The specter of another government shutdown is emerging on Capitol Hill, amid concerns that Republican leaders who failed to unite the party last week on an ObamaCare overhaul will likewise struggle to finalize a spending package before the April 28 deadline.
“We should not take things for granted, especially after what happened last week,” Oklahoma GOP Rep. Tom Cole told Fox News. “The last thing we need is a self-inflicted crisis. … There frankly isn’t much time.”
Voters largely blamed congressional Republicans for the last shutdown, in 2013, when they engaged in a budget standoff with Senate Democrats and President Obama over ObamaCare funding.
Much of the federal government shuttered from Oct. 1-16, during the fight driven by Tea Party sage Sen. Ted Cruz, R-Texas, and the conservative Heritage Foundation — both influential in sinking House Speaker Paul Ryan’s ObamaCare overhaul bill.
To avoid a repeat this year, Congress is eyeing a short-term measure known as a continuing resolution. This could bundle the roughly 12 spending bills together, despite Ryan, R-Wis., pledging last year to try to end that practice.
Cole, a member of the House Appropriations Committee, which has jurisdiction over the spending bills that fund all federal agencies, voiced concern about that approach and said these bills should have been done late last year.
But this year’s spending bill standoff is now emerging as a sequel to the clash over an ObamaCare replacement, with Ryan again having to juggle the interests of the chamber’s moderate Republicans with those of the ultra-conservative House Freedom Caucus.
About 20 of the Freedom Caucus’ roughly 35 members opposed Ryan and President Trump’s ObamaCare overhaul plan, arguing it didn’t fully repeal and replace the struggling 2010 health care law. Ryan and Trump got no support from House Democrats to get the requisite 216 House votes to pass their plan, which they scrapped Friday.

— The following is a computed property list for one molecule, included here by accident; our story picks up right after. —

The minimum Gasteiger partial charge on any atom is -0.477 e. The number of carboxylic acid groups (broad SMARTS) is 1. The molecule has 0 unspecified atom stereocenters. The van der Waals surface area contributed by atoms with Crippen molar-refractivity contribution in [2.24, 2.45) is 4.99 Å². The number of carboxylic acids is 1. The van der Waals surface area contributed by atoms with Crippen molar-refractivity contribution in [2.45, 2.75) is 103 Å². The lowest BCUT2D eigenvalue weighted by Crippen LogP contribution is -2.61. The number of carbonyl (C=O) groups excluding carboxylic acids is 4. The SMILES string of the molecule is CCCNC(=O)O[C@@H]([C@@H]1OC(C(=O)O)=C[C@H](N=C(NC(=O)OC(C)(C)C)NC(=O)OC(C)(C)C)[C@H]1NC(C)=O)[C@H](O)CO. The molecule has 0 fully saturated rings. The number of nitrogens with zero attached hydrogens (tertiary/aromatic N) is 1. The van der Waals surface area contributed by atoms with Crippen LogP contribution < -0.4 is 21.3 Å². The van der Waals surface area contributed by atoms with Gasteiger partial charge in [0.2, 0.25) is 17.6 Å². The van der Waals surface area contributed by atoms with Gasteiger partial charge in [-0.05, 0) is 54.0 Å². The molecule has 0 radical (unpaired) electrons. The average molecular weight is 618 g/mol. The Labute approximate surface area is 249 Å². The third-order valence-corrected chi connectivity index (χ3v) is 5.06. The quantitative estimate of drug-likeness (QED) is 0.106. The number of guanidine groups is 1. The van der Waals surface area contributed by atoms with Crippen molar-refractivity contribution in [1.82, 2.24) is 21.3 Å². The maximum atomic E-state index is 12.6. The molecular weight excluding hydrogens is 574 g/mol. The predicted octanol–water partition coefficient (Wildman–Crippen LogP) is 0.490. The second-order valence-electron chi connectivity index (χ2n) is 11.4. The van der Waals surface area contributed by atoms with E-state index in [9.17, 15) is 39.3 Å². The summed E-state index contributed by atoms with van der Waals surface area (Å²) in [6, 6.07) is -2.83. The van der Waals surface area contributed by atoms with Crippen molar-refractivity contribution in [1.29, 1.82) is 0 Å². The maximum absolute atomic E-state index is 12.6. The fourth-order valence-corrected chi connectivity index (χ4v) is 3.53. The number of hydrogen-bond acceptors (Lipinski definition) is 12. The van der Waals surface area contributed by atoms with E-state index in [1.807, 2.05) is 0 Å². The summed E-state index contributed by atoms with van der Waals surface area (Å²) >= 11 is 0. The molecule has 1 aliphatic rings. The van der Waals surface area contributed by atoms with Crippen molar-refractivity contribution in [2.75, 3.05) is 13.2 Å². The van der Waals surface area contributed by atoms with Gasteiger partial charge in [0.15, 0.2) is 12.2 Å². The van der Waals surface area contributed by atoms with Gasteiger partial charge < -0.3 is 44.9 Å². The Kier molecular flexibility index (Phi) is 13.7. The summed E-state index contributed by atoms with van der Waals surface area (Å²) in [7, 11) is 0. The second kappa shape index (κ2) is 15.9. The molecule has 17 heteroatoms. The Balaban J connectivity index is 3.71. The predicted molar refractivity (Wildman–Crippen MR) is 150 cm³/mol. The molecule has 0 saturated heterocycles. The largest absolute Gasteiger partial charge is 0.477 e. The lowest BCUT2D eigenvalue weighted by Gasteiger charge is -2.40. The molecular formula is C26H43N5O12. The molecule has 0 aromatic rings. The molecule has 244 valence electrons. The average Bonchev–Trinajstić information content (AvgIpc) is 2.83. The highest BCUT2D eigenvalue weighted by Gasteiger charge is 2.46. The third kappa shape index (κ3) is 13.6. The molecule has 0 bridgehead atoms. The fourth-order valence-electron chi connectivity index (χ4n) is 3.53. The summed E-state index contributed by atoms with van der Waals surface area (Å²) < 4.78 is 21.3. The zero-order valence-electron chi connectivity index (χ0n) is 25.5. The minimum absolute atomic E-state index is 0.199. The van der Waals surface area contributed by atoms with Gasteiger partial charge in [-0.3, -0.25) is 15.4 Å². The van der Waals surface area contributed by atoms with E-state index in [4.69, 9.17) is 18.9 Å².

In this year’s budget battle, Ryan will likely need Democratic support, which will be tough to get if Republicans try to use the package to defund Planned Parenthood and seek spending cuts elsewhere.
All this comes before debate even begins over the budget plan for next year, which Trump wants to include billions more for the military, and a U.S.-Mexico border wall.
And any compromise on spending cuts will almost certainly spark opposition from the Freedom Caucus.
“Republicans have always needed help from the Democrats,” Maryland Rep. Steny Hoyer, the House’ second-ranking Democrat, said Tuesday. “They never came up with … votes on their own.”
He and Cole agreed this week on at least one point: that GOP-led House committees should have agreed months ago on spending bills.
“They had time to figure it out,” Hoyer said. “They haven’t figured it out.”
The House now has 237 Republicans, 193 Democrats and five vacant seats, which means Ryan needs 216 votes to pass legislation.
The Republican-led Senate also is behind on its spending bills, having largely been consumed by confirmation hearings for the Trump administration and now getting the votes to install Judge Neil Gorsuch on the Supreme Court.
The budget problem is further compounded by Congress taking a roughly two-week recess starting Friday. House and Senate appropriators purportedly will have a bill ready in the final week of April — which doesn’t leave much time before the deadline.
Ryan signaled Tuesday that congressional Republicans would still revisit ObamaCare, suggesting some foes of the last bill have offered to compromise but making clear that the more immediate focus is on tax reform and other big policy issues.
“We want to get this right. We are going to keep talking to each other,” he said. “But I’m not going to put a timeline on it.”